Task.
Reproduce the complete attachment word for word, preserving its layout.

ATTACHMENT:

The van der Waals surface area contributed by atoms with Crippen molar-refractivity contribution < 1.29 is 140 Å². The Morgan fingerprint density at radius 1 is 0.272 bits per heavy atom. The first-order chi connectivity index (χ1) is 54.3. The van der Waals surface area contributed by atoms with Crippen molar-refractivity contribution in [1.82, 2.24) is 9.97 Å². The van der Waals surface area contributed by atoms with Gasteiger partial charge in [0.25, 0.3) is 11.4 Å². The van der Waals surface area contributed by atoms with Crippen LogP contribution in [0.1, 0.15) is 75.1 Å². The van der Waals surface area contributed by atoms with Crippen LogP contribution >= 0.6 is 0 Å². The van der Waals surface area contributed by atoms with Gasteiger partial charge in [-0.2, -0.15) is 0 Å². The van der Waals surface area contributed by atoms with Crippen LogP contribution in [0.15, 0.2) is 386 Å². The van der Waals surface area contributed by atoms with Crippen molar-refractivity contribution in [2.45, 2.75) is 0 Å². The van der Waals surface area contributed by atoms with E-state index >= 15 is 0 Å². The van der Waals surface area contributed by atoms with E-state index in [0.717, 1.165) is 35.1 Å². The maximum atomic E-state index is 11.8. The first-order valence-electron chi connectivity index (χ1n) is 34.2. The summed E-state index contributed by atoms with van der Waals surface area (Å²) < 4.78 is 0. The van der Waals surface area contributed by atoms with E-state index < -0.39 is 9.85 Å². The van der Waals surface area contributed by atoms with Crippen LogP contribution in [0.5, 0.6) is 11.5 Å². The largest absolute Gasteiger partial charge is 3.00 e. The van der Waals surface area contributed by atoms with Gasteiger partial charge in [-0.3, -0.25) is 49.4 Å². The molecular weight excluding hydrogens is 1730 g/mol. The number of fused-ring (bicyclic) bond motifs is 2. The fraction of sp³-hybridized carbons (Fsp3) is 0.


The van der Waals surface area contributed by atoms with Crippen molar-refractivity contribution < 1.29 is 140 Å². The Morgan fingerprint density at radius 1 is 0.272 bits per heavy atom. The first-order chi connectivity index (χ1) is 54.3. The van der Waals surface area contributed by atoms with Crippen molar-refractivity contribution in [1.82, 2.24) is 9.97 Å². The van der Waals surface area contributed by atoms with Gasteiger partial charge in [0.25, 0.3) is 11.4 Å². The van der Waals surface area contributed by atoms with Crippen LogP contribution in [0.1, 0.15) is 75.1 Å². The van der Waals surface area contributed by atoms with Crippen LogP contribution >= 0.6 is 0 Å². The van der Waals surface area contributed by atoms with Gasteiger partial charge in [-0.2, -0.15) is 0 Å². The van der Waals surface area contributed by atoms with Crippen LogP contribution in [0.15, 0.2) is 386 Å². The van der Waals surface area contributed by atoms with Crippen molar-refractivity contribution in [2.45, 2.75) is 0 Å². The van der Waals surface area contributed by atoms with E-state index >= 15 is 0 Å². The van der Waals surface area contributed by atoms with E-state index in [0.717, 1.165) is 35.1 Å². The maximum atomic E-state index is 11.8. The first-order valence-electron chi connectivity index (χ1n) is 34.2. The summed E-state index contributed by atoms with van der Waals surface area (Å²) < 4.78 is 0. The van der Waals surface area contributed by atoms with E-state index < -0.39 is 9.85 Å². The van der Waals surface area contributed by atoms with Crippen LogP contribution in [0.5, 0.6) is 11.5 Å². The largest absolute Gasteiger partial charge is 3.00 e. The van der Waals surface area contributed by atoms with Gasteiger partial charge in [-0.3, -0.25) is 49.4 Å². The molecular weight excluding hydrogens is 1730 g/mol. The number of fused-ring (bicyclic) bond motifs is 2. The fraction of sp³-hybridized carbons (Fsp3) is 0.